We met with the registered manager and saw that their registration certificate was on display in the agency head office. A registered manager is a person who has registered with the Care Quality Commission to manage the service. Like registered providers, they are ‘registered persons’. Registered persons have legal responsibility for meeting the requirements in the Health and Social Care Act and associated Regulations about how the service is run. The service is required by law to have a registered manager. Because the service now had a registered manager in post we were able to change and revise the rating for the ‘Well-Led’ section from ‘requires improvement’ to ‘good’.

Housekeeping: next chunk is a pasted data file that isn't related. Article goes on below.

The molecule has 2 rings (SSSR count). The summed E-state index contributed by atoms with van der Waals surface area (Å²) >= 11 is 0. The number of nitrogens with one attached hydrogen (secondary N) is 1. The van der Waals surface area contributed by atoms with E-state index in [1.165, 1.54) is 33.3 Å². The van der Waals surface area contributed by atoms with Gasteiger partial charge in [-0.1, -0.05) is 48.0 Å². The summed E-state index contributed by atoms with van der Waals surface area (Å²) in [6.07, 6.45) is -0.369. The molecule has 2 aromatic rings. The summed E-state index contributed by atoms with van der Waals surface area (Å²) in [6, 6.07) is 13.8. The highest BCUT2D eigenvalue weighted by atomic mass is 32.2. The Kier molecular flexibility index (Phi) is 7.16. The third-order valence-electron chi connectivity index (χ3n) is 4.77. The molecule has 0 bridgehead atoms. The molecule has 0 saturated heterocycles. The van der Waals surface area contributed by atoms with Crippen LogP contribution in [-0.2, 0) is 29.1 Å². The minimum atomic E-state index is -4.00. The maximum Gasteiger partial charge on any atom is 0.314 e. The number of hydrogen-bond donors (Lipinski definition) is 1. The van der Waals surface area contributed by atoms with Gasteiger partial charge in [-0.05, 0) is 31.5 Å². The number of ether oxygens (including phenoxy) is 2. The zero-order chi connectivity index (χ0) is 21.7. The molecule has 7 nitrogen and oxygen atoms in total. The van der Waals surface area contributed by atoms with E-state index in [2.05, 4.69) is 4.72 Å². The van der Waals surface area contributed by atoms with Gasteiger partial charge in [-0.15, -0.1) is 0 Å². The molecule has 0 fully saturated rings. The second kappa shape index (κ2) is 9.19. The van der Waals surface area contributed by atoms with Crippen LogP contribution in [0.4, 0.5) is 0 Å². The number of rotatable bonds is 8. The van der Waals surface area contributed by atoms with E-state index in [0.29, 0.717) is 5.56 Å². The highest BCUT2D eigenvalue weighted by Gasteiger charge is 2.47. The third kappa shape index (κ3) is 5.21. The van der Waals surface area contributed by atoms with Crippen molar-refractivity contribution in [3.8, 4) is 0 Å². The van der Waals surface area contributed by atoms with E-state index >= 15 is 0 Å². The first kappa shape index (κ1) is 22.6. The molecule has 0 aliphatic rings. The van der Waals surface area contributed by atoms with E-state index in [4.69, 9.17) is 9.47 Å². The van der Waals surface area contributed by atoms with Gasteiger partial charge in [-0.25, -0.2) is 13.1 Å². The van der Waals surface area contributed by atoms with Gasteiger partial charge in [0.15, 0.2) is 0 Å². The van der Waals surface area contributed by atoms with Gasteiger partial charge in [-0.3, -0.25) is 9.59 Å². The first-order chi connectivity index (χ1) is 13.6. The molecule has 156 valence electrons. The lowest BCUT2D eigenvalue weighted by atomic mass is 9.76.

Inspection carried out on 2 June 2015

During a routine inspection

This inspection started on 2 June 2015 and we gave the provider two days’ notice that we would be visiting their head office.

At our last inspection in July 2014 the service was not meeting four of the regulations we looked at. These were related to; protecting people from abuse, effective staff recruitment, ensuring the welfare and safety of people and monitoring and assessing the quality and safety of service provision. At this inspection we found that the service was now meeting all of these regulations.

North London Asian Care is a non-profit making registered charity that provides personal care to people living at home. It provides care and support to adults of all ages, but most of the people using the service at the time of our inspection were older people.

The service specialises in providing a service for people from an Asian background but does also support people from other ethnic groups. There were 105 people using the service at the time of our inspection.